Of Human Bondage and Addiction

Hola mi Gente,

This might sound like a strange thing to express, but I am more interested in responses when we are challenged to move out of our collective zones, than opinions hurled from within our cocoons of social conditioning.

* * *

03-01-16_ The Bounded Man & Addiction

Catherine Deneuve and David Bowie in The Hunger

The Bounded Man and Addiction

Every form of addiction is bad, no matter whether the narcotic be alcohol or morphine or idealism.

— C. G. Jung, Memories, Dreams, Reflections, chapter 12 (1963)

 

The other day I was reading a short story, The Bound Man, by the German author Ilse Aichinger. It is a beautiful piece in the existentialist tradition: A man awakens one morning to find himself inexplicably bound by rope. The story takes a strange turn because instead of removing the rope at his first opportunity, as you would expect him to do, he decides to remain bound and become a circus attraction, turning his strange and accidental bondage into his trademark work.

Strange, huh?

You might ask why would a person happily accept such bondage? It is a question similar to the one posed by Franz Kafka in The Hunger Artist, in which a man who also chooses to become a circus attraction starves himself to death because he cannot find food that interests him.

These two authors are asking a variation of the same question: “Why would people carelessly, inexplicably, and even happily do things that bring them so much harm and suffering”?

Addiction is the same kind of bondage. Addicts cling to their addictions, and nothing you do or say will pry them away from their alcohol, cocaine, tobacco, internet surfing, video-game playing, overeating, shopping, or sexual escapades. It doesn’t matter if you tell them they are dying. It doesn’t matter if you tell them that they’re wasting half their life in front of a computer screen or in the aisles of department stores. Point out to them that they cannot have real love or a real life if they use sex as a drug, it doesn’t matter. Show them that their liver is already not functioning, that their nasal lining is already perforated, or that their lungs are black, and still it won’t matter. What you experience when you talk to an addict is that he or she is unable to understand or is completely indifferent to your reasoning.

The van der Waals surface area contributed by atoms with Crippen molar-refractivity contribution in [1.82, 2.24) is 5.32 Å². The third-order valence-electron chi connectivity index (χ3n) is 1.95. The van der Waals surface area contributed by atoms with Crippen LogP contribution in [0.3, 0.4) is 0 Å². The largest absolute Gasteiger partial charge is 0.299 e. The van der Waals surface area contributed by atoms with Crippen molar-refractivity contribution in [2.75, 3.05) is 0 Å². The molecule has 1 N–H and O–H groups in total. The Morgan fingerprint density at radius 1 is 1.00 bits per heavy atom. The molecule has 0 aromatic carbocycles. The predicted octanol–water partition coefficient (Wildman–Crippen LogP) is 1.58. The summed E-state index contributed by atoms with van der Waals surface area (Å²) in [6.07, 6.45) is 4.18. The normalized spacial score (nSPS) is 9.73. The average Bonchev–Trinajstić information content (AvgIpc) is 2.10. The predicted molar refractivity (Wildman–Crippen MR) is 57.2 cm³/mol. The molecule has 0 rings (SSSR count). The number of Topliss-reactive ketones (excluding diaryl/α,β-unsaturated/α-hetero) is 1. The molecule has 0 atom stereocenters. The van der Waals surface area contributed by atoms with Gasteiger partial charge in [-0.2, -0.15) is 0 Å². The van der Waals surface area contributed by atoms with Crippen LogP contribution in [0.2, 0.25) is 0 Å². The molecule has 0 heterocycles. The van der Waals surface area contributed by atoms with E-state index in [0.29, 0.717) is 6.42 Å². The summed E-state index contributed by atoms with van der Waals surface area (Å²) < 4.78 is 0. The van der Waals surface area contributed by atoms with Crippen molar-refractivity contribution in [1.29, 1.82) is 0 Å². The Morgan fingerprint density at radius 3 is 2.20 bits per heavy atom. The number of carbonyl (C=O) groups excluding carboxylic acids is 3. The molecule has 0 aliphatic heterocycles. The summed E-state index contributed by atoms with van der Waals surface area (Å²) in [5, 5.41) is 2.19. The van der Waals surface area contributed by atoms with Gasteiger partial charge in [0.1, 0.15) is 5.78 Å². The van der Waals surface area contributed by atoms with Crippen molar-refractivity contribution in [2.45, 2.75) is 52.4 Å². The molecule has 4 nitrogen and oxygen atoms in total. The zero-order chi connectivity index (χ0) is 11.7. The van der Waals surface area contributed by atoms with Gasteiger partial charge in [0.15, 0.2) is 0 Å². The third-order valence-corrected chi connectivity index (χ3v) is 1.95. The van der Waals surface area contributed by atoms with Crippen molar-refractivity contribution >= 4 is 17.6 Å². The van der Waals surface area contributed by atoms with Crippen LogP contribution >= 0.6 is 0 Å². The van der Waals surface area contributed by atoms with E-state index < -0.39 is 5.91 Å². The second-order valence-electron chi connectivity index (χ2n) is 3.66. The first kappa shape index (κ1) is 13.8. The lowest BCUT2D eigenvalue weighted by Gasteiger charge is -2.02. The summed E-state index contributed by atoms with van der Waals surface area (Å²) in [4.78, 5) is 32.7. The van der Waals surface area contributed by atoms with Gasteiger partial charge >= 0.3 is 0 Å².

I know, because I was an active addict for a substantial part of my adult life. And it is not an issue of will power or lack thereof. At the worst part of my addiction, I used to wake up penniless and at the end of the day manage to spend $300 feeding my addiction. I would submit that took a lot of will.

I operate from the assumption that we live in an addictive society — it is how we are all conditioned. We live in a consumer-based society in which the wanting and getting is the be-all and end-all of our existence. We are all would-be addicts, given the right circumstances of biology, psychology, and social setting. Some of us, because we are more at risk (such as myself), become full-blown addicts, and cross over into that downward spiral of obsession morphing into compulsion and suffering.

Even if we don’t succumb to addiction, we sometimes feel a significant loss of control in some area of our life and experience difficulty maintaining a healthy weight, avoiding hours of internet surfing, quieting our anxious thoughts, or staying on track with our goals. In order to deal with these challenges, we need to recover: that is, we need to embrace a way of being that recognizes and addresses our addictive nature and our potential problems.

If you don’t, you just might wake up one morning bound head to foot with rope and say to yourself, “How interesting! I think I’ll become a circus attraction!”

My name is Eddie and I’m in recovery from civilization…

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